Closing Our Empathy Gaps

By Tim Paauw
2/19/2017

“I DON’T have any empathy gaps!!”

This was my first reaction when reading about the concept of “empathy gaps” as part of a book study I am participating in professionally with the CLC Network. I imagine this is most people’s instinctive reaction when you first ponder the thought. That is because it is a term that by nature digs deep and hits our heart. Innately I imagine we all struggle with this at some level. Allow me to explain…

An empathy gap = a person’s relative inability to put themselves in the place of another person according to researchers John Hattie and Gregory Yates in their book Visible Learning and the Science of How We Learn.

On deeper reflection of this concept I realized that I’m full of empathy gaps, many of which are not intentional but out of ignorance. Often I may think, assume, and sometimes even recommend things to someone (or judge someone) without taking time to first ASK questions with the intention of learning/understanding. Each time I do this, I would suggest that I have an empathy gap according to the definition.

Let me share a few examples to assist in this concept related to our son’s autism challenges and empathy gaps we have seen in other people publicly:

  • When we enter a noisy restaurant with lots of televisions on the walls (you know the type of restaurant I’m referring to), our son Nolan can at times meltdown because of all the smells (food) mixing with sounds (televisions and conversations). His brain doesn’t filter all of this the same way as most people. Therefore, we have found the most effective way to help him enjoy a restaurant experience is to allow him to use a cell phone and watch a movie on Netflix while he eats. This gives him a close and central focus of sound/visual/textile all in one spot that helps him tone out the rest and filter down and calm down.
    • If you are someone who would stare at our family in the restaurant (it happens) and wonder why parents give a son their cell phone during dinner then you may have an empathy gap.
  • Our son Nolan HATES walking into any medical office because he has a memory can photographically recall his past experiences in a location. When we walk into any appointment for our children we carry a plastic bag in our pocket in case his anxiety gets the best of him and he needs the bag. Because he gets so worked up visibly (tears, grunting, pacing the room with hands over his ears) we do our best to sign-in and find a quiet space in the waiting area as soon as we are able.
    • If you are the person in line ahead of us at the counter or the person working behind the counter who can’t pick up on these signs and allow us to “cut” then I would suggest you have an empathy gap.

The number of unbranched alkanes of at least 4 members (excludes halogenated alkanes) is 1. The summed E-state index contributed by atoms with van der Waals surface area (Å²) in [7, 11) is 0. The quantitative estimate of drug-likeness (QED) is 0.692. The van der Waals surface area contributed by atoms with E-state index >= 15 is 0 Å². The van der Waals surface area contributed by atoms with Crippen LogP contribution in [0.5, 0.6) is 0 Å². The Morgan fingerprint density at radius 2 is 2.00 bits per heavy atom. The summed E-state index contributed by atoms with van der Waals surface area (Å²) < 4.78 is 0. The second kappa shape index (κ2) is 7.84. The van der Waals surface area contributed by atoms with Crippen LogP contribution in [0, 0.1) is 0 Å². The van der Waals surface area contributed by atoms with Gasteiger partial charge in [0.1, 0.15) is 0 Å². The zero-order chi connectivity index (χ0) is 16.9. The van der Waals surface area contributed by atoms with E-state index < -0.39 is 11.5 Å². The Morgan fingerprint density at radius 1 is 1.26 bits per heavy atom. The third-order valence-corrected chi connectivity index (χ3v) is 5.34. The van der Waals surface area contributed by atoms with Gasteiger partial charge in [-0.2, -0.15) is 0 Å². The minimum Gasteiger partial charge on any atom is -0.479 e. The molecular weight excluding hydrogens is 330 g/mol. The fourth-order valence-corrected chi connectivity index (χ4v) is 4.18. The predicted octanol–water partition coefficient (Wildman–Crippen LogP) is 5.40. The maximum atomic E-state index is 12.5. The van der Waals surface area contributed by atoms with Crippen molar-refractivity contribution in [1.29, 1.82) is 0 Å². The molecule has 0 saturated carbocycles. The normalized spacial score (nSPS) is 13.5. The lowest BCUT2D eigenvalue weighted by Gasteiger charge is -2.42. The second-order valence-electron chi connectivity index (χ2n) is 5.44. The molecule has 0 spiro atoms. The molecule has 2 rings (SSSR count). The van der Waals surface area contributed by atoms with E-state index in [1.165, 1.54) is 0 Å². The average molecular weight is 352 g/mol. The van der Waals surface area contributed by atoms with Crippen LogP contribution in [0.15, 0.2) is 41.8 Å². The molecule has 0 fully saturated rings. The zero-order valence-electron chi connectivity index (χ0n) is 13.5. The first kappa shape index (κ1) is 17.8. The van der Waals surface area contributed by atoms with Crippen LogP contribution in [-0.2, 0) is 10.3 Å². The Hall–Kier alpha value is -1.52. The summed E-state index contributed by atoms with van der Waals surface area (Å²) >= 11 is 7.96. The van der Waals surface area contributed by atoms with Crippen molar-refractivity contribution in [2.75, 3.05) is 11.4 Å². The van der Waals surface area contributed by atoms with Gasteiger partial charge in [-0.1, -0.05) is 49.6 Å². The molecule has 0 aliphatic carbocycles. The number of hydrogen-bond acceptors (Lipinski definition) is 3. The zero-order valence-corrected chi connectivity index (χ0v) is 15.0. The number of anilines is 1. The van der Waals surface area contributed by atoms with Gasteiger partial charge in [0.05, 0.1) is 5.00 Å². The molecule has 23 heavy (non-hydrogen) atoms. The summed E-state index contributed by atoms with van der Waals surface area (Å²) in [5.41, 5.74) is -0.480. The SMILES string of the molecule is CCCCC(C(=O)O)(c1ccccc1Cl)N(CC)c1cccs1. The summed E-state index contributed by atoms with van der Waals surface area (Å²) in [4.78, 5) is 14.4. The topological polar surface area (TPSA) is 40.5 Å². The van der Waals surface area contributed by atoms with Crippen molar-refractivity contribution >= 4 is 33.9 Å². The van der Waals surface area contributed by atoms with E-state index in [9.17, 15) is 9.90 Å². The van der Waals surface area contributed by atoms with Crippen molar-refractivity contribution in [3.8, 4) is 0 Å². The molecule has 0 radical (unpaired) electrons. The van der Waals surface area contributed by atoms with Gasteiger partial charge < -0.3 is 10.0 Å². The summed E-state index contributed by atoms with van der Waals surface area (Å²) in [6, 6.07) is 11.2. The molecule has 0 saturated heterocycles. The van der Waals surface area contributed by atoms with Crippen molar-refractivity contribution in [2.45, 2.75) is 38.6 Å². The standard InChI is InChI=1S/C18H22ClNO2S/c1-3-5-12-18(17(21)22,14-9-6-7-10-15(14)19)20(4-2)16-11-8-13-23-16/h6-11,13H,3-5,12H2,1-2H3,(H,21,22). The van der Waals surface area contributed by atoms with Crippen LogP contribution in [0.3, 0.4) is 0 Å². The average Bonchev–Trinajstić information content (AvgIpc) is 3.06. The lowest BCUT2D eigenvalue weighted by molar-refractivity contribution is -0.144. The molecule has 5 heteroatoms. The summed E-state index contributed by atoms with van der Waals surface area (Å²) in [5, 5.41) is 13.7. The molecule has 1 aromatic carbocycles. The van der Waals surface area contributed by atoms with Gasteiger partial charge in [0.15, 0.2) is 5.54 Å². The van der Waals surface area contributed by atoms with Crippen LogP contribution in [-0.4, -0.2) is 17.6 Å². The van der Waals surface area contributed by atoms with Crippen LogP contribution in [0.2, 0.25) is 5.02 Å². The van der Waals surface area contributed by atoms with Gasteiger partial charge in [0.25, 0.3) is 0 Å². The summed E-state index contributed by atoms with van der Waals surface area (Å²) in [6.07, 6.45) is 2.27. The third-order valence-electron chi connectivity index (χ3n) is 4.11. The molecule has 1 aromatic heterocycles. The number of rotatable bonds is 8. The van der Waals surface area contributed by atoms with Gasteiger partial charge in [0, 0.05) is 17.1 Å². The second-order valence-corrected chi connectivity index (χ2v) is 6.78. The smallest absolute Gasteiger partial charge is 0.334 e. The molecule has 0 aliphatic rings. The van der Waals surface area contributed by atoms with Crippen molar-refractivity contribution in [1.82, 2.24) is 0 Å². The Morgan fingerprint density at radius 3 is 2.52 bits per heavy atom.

• Nolan is a calm kiddo who LOVES friendship and belonging. Because he is nonverbal and has been socially isolated in various contexts, he doesn’t EVER initiate or invite someone to play a game or read a book.
    • If you are someone who thinks Nolan must not like to be with others and prefers his alone time, then you may be someone with an empathy gap.
    • NOTE: Nolan attends a class that has peers constantly learning more about him, joining him in his activities, and inviting him to join their activities. In the cover photo to this post is a scene of one of his best friends from school walking back to class and helping Nolan get there–a few of the words Nolan DOES know are the names of his friends.

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So… how is it that we build up our capacity for empathy? How do we close our gaps?

One of my dear friends gave me a suggestion the other day for a circumstance that I think would provide an answer using “P’s”:

  • Presume nothing (don’t judge someone’s situation without the next steps),
  • Probe using sensitive questions to understand (“I noticed you doing ____, it was a bit different than what I’m used to, could I ask a few questions?”,
  • Patiently Process by listening carefully (Pause),
  • Paraphrase to verify correct understanding (“So what you are saying is…”),
  • Pass on your best understanding to others when context comes up (I used to think ___, but I have learned ___ from a similar situation which may OR may NOT be the case–don’t presume!)

“Dear friends, since God so loved us, we also ought to love one another. No one has ever seen God; but if we love one another, God lives in us and his love is made complete in us.”
~1 John 4:11-12 NIV

 

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